The BBC has been plunged into a huge and damaging row over women's pay, as one of its senior journalists quit her role with a furious broadside at the corporation's "illegal and secretive" pay culture.

Carrie Gracie, who has worked for the BBC for 30 years, resigned her post as China Editor with a scathing 1400-word open letter on her blog declaring "enough is enough" and accusing the corporation of widespread pay discrimination.

She was immediately supported by scores of prominent BBC figures, including Emily Maitlis, Clare Balding, Gabby Logan and Jane Garvey.

She said she and her female colleagues have felt "trapped" since the controversial pay disclosures last year, and that the BBC has "attempted a botched solution" to address the gender pay gap.

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She also revealed that she has left her position in China and will instead return to her role in the BBC News Channel newsroom in the UK where she said she "expect[s] to be paid equally".

Citing a lack of 'trust' in how the BBC is handling what she terms a pay 'crisis', she said she had "abruptly" left the Beijing bureau last week after four years.

She will appear as a guest presenter, alongside John Humphrys on BBC Radio 4's flagship Today show this morning.

BBC Women, a group of more than 150 broadcasters and producers, said: "It is hugely regrettable that an outstanding journalist like Carrie Gracie feels she has no option but to resign from her post because the BBC has not valued her equally. Up to 200 women that we know of in various grades and roles have made pay complaints."

Hundreds of senior BBC women pledge support

After the news broke #IStandWithCarrie trended on Twitter as social media users and fellow BBC staff members showed their support for the broadcaster.

MGracie's 1400-word letter published on her blog tonight, also explained how she had discovered the BBC's male international editors "earned at least 50 per cent more" than the female ones.

Addressing the letter to the BBC audience, she wrote: "With great regret, I have left my post as China editor to speak out publicly on a crisis of trust at the BBC.

"The BBC belongs to you, the licence fee payer. I believe you have a right to know that it is breaking equality law and resisting pressure for a fair and transparent pay structure."

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She went on to blast the BBC's response to the controversy surrounding its publication of talent pay above £150,000, particularly surrounding the gender pay gap and the vast salaries for the top presenters.

She wrote: "The outgoing Director of News said last month, 'We did a full equal pay audit which showed there is equal pay across the BBC.' But this was not a full audit.

"It excluded the women with the biggest pay gaps. The BBC has now begun a 'talent review' but the women affected have no confidence in it. Up to two hundred BBC women have made pay complaints only to be told repeatedly there is no pay discrimination at the BBC. Can we all be wrong? I no longer trust our management to give an honest answer."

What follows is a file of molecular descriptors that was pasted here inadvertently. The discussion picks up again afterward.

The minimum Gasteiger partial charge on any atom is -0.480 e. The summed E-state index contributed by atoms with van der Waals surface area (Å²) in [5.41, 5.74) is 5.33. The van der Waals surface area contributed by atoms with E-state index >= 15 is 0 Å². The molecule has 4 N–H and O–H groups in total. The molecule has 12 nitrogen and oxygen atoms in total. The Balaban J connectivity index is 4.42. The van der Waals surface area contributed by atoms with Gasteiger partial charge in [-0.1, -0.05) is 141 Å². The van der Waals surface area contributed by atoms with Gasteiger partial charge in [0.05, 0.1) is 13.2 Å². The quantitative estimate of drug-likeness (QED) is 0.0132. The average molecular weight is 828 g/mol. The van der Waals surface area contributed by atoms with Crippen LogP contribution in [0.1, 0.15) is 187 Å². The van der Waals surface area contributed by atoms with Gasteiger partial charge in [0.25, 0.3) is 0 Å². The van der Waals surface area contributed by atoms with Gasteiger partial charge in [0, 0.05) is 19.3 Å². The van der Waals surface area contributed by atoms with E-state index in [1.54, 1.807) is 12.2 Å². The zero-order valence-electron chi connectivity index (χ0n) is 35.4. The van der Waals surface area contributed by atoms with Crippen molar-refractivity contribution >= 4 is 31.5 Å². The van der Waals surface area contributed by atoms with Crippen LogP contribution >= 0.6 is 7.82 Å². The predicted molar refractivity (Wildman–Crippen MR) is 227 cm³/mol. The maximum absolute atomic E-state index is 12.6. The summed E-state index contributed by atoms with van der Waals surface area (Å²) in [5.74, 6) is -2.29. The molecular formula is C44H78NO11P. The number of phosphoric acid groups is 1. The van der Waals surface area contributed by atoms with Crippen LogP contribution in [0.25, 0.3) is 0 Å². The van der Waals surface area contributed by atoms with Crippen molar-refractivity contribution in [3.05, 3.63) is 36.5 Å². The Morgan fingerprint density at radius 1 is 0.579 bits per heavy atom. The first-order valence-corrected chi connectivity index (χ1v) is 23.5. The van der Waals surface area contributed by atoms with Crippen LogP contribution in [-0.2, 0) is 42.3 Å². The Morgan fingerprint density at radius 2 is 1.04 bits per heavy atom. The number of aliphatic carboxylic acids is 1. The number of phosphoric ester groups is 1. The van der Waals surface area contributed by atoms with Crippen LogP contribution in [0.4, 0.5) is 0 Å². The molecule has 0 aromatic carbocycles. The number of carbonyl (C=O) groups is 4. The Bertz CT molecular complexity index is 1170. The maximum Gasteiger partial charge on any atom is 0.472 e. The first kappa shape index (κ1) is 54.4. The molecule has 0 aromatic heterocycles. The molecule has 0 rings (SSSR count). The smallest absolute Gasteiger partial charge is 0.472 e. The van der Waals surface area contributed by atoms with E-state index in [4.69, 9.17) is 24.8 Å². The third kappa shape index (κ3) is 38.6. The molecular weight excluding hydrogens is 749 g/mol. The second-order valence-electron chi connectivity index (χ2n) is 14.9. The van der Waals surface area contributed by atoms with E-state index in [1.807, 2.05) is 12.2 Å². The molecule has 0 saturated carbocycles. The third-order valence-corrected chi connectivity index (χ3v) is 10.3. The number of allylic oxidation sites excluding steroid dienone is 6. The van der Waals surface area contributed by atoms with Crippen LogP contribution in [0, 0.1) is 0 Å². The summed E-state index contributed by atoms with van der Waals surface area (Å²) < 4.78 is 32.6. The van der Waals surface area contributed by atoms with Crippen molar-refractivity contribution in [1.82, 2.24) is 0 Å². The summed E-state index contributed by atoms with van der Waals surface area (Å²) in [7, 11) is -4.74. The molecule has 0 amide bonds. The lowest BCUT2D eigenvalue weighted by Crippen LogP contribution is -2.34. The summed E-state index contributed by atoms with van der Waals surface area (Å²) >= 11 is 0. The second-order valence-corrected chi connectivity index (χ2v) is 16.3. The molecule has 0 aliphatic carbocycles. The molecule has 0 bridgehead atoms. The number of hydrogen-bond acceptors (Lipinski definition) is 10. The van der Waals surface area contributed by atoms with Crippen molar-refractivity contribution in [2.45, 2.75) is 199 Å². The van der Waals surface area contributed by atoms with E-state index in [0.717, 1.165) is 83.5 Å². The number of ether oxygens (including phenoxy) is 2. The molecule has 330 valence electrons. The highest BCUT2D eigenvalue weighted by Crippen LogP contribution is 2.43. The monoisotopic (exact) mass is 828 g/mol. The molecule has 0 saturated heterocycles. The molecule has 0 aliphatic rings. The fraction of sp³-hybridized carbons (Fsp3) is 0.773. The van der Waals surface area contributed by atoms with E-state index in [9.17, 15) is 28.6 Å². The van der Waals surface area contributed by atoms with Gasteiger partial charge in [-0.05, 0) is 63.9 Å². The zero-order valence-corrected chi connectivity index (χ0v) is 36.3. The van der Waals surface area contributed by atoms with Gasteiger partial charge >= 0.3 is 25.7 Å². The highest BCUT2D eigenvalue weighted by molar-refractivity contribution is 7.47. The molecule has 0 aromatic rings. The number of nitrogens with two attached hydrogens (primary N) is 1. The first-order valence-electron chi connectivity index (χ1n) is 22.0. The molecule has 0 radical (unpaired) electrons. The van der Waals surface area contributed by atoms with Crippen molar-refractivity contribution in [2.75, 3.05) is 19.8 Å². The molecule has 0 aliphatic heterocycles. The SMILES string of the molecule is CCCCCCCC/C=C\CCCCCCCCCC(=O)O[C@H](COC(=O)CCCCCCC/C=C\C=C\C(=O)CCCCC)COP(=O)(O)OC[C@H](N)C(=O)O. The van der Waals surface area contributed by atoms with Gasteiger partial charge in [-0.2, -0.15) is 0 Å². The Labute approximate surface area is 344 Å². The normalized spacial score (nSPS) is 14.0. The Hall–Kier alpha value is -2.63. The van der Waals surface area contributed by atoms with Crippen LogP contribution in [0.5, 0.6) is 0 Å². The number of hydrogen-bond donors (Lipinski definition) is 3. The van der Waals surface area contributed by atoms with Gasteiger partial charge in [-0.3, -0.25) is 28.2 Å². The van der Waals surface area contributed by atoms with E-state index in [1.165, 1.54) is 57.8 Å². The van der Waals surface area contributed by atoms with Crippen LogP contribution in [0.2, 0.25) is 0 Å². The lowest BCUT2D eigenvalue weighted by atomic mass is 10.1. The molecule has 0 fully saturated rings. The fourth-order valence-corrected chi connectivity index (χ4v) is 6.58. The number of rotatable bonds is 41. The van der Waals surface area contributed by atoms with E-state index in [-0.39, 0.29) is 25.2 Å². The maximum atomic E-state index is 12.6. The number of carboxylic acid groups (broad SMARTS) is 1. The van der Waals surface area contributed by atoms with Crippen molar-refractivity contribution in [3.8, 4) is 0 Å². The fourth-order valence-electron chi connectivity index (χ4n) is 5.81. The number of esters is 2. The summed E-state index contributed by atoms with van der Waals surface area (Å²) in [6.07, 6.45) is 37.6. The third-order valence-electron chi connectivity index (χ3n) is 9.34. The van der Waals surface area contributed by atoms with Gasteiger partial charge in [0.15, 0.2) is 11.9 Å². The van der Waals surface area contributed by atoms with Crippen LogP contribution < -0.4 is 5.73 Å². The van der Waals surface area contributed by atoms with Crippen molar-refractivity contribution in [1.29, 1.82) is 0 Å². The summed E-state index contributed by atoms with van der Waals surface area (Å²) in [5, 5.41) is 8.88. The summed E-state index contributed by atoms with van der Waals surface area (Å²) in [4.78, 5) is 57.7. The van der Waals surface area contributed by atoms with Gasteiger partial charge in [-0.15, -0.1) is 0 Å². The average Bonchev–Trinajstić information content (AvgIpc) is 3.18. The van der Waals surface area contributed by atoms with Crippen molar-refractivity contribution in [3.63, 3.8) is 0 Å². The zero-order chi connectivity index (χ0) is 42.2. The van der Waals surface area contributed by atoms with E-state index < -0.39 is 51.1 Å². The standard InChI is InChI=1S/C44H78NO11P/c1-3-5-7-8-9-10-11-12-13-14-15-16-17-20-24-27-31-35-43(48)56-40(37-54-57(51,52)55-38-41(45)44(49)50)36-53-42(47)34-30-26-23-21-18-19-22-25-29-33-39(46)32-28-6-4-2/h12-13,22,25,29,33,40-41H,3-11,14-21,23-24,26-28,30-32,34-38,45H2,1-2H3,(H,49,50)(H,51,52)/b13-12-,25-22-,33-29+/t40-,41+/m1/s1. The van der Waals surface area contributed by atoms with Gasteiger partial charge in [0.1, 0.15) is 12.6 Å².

She claimed "up to 200 women" have made complaints in the last six months since the BBC disclosed the pay details of its top earners.

She added: "It is not men earning more because they do more of the jobs which pay better. It is men earning more in the same jobs or jobs of equal value," she said in her letter.

Gracie, who mentioned the difficulty of living 5000 miles away from her two teenage children during her time in Beijing, has worked for the BBC for 30 years.

In September 2011, she left the BBC to undergo cancer treatment, returning to the BBC News Channel the following May.

However, when James Harding - BBC director of news and current affairs - offered her the role of China Editor in 2013, she said he insisted that she be paid the same as her male counterparts.

Miss Gracie has received floods of support from other journalists since the news broke earlier this evening.

News of the departure was swiftly retweeted by senior BBC journalists including Newsnight presenters Emily Maitlis and Kirsty Wark, as well as Victoria Derbyshire.

Soon after 134 female journalists issued a statement saying they 'wholeheartedly support' Gracie and that the BBC must act quickly on the gender pay gap.

BBC workers also tweeted commending Miss Gracie.

Maria Byrne, a senior BBC producer called Miss Gracie 'the best of the BBC' and that she was 'talented, hardworking and always asking tough questions'.

BBC News North America Correspondent, James Cook said Miss Gracie stepping down as 'a huge loss to the BBC' and described her as 'highly principled and extremely talented'.

Rachel Kennedy, an editor at BBC News said it was a 'huge loss' and she was 'always proud to work with Miss Gracie.

The BBC's top earners

1. Chris Evans £2.2m - £2.25m

2. Gary Lineker £1.75m - £1.8m

3. Graham Norton £850,0000 - £899,999

4. Jeremy Vine £700,000 - £749,999

5. John Humphrys £600,000 - £649,999

6. Huw Edwards £550,000 - £599,999

7. Steve Wright £500,000 - £549,999

= 8. Claudia Winkleman £450,000 - £499,999

= 8. Matt Baker £450,000 - £499,999

= 9. Nicky Campbell £400,000 - £449,999

= 9. Andrew Marr £400,000 - £449,999

= 9. Stephen Nolan £400,000 - £449,999

= 9. Alan Shearer £400,000 - £449,999

=9. Alex Jones £400,000 - £449,000

10. Fiona Bruce £350,000 - £399,999